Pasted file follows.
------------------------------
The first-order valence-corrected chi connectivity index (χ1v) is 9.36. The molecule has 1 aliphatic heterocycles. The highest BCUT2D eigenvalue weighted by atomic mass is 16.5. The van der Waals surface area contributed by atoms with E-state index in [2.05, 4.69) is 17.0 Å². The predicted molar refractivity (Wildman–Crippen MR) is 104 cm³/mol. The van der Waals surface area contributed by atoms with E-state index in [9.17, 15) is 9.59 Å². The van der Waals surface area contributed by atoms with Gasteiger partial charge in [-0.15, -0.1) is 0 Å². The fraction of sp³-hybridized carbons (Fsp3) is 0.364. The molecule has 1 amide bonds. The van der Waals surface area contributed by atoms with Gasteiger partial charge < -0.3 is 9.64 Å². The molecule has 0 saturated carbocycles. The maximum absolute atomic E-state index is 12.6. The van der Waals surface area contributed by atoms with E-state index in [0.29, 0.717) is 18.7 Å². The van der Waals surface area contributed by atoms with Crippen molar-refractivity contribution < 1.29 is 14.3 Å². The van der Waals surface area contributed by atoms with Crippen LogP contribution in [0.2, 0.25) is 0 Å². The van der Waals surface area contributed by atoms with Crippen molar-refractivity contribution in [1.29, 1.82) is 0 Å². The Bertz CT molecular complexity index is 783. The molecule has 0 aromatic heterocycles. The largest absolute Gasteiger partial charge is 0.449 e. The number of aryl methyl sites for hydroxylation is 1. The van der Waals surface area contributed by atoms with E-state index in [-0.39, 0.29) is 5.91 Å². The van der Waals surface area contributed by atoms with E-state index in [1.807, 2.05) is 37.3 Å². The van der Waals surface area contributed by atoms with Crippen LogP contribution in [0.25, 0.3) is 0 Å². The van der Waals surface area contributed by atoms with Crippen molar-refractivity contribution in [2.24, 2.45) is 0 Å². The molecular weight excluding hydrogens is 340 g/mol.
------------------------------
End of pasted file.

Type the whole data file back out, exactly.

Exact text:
The first-order valence-corrected chi connectivity index (χ1v) is 9.36. The molecule has 1 aliphatic heterocycles. The highest BCUT2D eigenvalue weighted by atomic mass is 16.5. The van der Waals surface area contributed by atoms with E-state index in [2.05, 4.69) is 17.0 Å². The predicted molar refractivity (Wildman–Crippen MR) is 104 cm³/mol. The van der Waals surface area contributed by atoms with E-state index in [9.17, 15) is 9.59 Å². The van der Waals surface area contributed by atoms with Gasteiger partial charge in [-0.15, -0.1) is 0 Å². The fraction of sp³-hybridized carbons (Fsp3) is 0.364. The molecule has 1 amide bonds. The van der Waals surface area contributed by atoms with Gasteiger partial charge < -0.3 is 9.64 Å². The molecule has 0 saturated carbocycles. The maximum absolute atomic E-state index is 12.6. The van der Waals surface area contributed by atoms with E-state index in [0.29, 0.717) is 18.7 Å². The van der Waals surface area contributed by atoms with Crippen molar-refractivity contribution < 1.29 is 14.3 Å². The van der Waals surface area contributed by atoms with Crippen LogP contribution in [0.2, 0.25) is 0 Å². The van der Waals surface area contributed by atoms with Crippen molar-refractivity contribution in [1.29, 1.82) is 0 Å². The Bertz CT molecular complexity index is 783. The molecule has 0 aromatic heterocycles. The largest absolute Gasteiger partial charge is 0.449 e. The number of aryl methyl sites for hydroxylation is 1. The van der Waals surface area contributed by atoms with E-state index in [-0.39, 0.29) is 5.91 Å². The van der Waals surface area contributed by atoms with E-state index in [1.807, 2.05) is 37.3 Å². The van der Waals surface area contributed by atoms with Crippen LogP contribution in [0.25, 0.3) is 0 Å². The van der Waals surface area contributed by atoms with Crippen molar-refractivity contribution in [2.24, 2.45) is 0 Å². The molecular weight excluding hydrogens is 340 g/mol.